HESILRIGE, Sir Thomas, 4th Bt. (1664-1700), of Noseley Hall, Leics.
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Family and Education
b. 1664, s. of Sir Thomas Hesilrige, 3rd Bt., by his 1st w. Elizabeth (d. 1673), da. and coh. of George Fenwick of Brunton Hall, Northumb. educ. Clare, Camb. 1682. unm. suc. fa. as 4th Bt. 24 Feb. 1680.1
Sheriff, Leics. 1686–7.
Hesilrige came of an old Leicestershire family which had been established in the county since the late 14th century. His grandfather was Sir Arthur Hesilrige, 2nd Bt.†, who had emerged during the Civil War period as a leading ‘Commonwealthsman’. As a young man Hesilrige showed himself to be a strong Churchman by giving negative answers to King James’s ‘three questions’, and in consequence was omitted from the Leicestershire commission of the peace in February 1688. He was returned for his county in 1690, apparently unopposed, and was listed by Lord Carmarthen (Sir Thomas Osborne†) as a Whig. Apart from his nomination to various committees, there is little sign that Hesilrige’s involvement in Commons proceedings was anything more than slight. In about April 1691 Robert Harley* listed him as a Country supporter, though on 15 Nov. 1692 he in fact seconded Sir Scrope Howe’s* motion for a supply, the only occasion he is known to have spoken.2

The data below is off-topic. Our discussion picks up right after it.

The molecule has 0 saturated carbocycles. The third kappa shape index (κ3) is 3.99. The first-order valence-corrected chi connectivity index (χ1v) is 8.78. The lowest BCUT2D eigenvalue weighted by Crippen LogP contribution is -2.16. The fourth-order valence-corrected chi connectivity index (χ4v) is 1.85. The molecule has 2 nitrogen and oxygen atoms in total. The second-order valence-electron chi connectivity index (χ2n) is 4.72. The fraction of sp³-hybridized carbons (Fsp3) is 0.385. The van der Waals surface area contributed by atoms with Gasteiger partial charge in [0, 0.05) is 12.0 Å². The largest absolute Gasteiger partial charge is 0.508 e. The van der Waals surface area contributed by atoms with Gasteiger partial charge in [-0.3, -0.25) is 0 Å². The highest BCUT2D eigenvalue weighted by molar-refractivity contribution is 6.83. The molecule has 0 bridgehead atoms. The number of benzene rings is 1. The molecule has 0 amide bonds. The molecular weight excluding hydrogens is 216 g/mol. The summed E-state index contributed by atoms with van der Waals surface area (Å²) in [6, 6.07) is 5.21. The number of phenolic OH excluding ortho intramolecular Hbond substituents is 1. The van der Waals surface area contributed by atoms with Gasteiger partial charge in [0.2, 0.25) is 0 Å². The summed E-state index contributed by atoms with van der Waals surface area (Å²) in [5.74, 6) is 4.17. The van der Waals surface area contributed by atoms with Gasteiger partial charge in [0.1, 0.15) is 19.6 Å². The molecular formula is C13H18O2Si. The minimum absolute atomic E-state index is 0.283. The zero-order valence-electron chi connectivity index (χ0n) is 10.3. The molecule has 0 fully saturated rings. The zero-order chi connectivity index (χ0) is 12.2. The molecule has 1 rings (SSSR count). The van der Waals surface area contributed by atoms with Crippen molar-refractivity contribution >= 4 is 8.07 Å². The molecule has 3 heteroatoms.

Hesilrige’s decision to stand down as knight of the shire in 1695 was almost certainly dictated by chronic financial embarrassments, although it is also apparent that he had grown out of sympathy with Whiggery, for he celebrated the result in the company of two members of the Church party, all declaring that ‘they wanted nothing to have corrupted their joy, and utterly worse the contrary faction, chiefly managed by the Lord S[tamford]’. He did not, however, delay in adding his name to the Association the following February. In May 1696 he was driven to sell much of the Noseley estate to his uncle Robert, who was anxious that it should be retained in the family, for £8,500. Hesilrige died on 11 July 1700 and being unmarried was succeeded in the baronetcy by his uncle Robert (the second surviving son of Sir Arthur, 2nd Bt.), who later stood unsuccessfully for Northampton in 1702. The remainder of the Noseley estate was devised to Sir Thomas’ sister Arabella.